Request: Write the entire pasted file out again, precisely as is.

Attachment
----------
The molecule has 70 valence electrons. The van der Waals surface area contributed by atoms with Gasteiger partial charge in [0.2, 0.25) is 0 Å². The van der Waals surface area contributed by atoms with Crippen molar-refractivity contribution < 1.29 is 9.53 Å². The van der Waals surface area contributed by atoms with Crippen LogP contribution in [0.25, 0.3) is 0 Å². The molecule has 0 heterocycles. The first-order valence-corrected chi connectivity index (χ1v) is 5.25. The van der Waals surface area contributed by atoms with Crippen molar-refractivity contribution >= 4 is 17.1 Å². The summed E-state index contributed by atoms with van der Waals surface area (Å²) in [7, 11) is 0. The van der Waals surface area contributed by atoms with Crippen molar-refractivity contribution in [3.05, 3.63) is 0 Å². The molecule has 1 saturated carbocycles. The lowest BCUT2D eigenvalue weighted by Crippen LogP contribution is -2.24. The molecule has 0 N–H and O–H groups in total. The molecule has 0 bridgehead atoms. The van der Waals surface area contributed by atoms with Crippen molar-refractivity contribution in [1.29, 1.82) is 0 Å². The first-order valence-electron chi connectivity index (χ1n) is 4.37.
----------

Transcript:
The molecule has 70 valence electrons. The van der Waals surface area contributed by atoms with Gasteiger partial charge in [0.2, 0.25) is 0 Å². The van der Waals surface area contributed by atoms with Crippen molar-refractivity contribution < 1.29 is 9.53 Å². The van der Waals surface area contributed by atoms with Crippen LogP contribution in [0.25, 0.3) is 0 Å². The molecule has 0 heterocycles. The first-order valence-corrected chi connectivity index (χ1v) is 5.25. The van der Waals surface area contributed by atoms with Crippen molar-refractivity contribution >= 4 is 17.1 Å². The summed E-state index contributed by atoms with van der Waals surface area (Å²) in [7, 11) is 0. The van der Waals surface area contributed by atoms with Crippen molar-refractivity contribution in [3.05, 3.63) is 0 Å². The molecule has 1 saturated carbocycles. The lowest BCUT2D eigenvalue weighted by Crippen LogP contribution is -2.24. The molecule has 0 N–H and O–H groups in total. The molecule has 0 bridgehead atoms. The van der Waals surface area contributed by atoms with Crippen molar-refractivity contribution in [1.29, 1.82) is 0 Å². The first-order valence-electron chi connectivity index (χ1n) is 4.37.